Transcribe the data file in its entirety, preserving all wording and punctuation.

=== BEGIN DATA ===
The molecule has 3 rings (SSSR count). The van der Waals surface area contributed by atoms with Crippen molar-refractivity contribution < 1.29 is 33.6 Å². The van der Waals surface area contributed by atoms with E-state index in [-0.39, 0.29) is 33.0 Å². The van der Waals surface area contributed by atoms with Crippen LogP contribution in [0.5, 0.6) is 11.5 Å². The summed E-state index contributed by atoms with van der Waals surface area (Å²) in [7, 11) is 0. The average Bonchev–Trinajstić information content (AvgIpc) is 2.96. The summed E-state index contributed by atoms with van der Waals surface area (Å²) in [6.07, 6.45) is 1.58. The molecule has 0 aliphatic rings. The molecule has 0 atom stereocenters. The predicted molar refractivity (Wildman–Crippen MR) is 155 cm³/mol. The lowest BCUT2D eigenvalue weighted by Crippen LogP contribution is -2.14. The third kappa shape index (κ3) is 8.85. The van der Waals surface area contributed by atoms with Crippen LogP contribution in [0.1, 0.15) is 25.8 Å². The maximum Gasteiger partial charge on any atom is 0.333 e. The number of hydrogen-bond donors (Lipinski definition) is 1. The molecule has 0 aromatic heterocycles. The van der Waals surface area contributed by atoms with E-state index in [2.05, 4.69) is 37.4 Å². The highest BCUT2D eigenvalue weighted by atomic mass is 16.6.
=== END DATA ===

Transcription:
The molecule has 3 rings (SSSR count). The van der Waals surface area contributed by atoms with Crippen molar-refractivity contribution < 1.29 is 33.6 Å². The van der Waals surface area contributed by atoms with E-state index in [-0.39, 0.29) is 33.0 Å². The van der Waals surface area contributed by atoms with Crippen LogP contribution in [0.5, 0.6) is 11.5 Å². The summed E-state index contributed by atoms with van der Waals surface area (Å²) in [7, 11) is 0. The average Bonchev–Trinajstić information content (AvgIpc) is 2.96. The summed E-state index contributed by atoms with van der Waals surface area (Å²) in [6.07, 6.45) is 1.58. The molecule has 0 aliphatic rings. The molecule has 0 atom stereocenters. The predicted molar refractivity (Wildman–Crippen MR) is 155 cm³/mol. The lowest BCUT2D eigenvalue weighted by Crippen LogP contribution is -2.14. The third kappa shape index (κ3) is 8.85. The van der Waals surface area contributed by atoms with Crippen LogP contribution in [0.1, 0.15) is 25.8 Å². The maximum Gasteiger partial charge on any atom is 0.333 e. The number of hydrogen-bond donors (Lipinski definition) is 1. The molecule has 0 aromatic heterocycles. The van der Waals surface area contributed by atoms with E-state index in [2.05, 4.69) is 37.4 Å². The highest BCUT2D eigenvalue weighted by atomic mass is 16.6.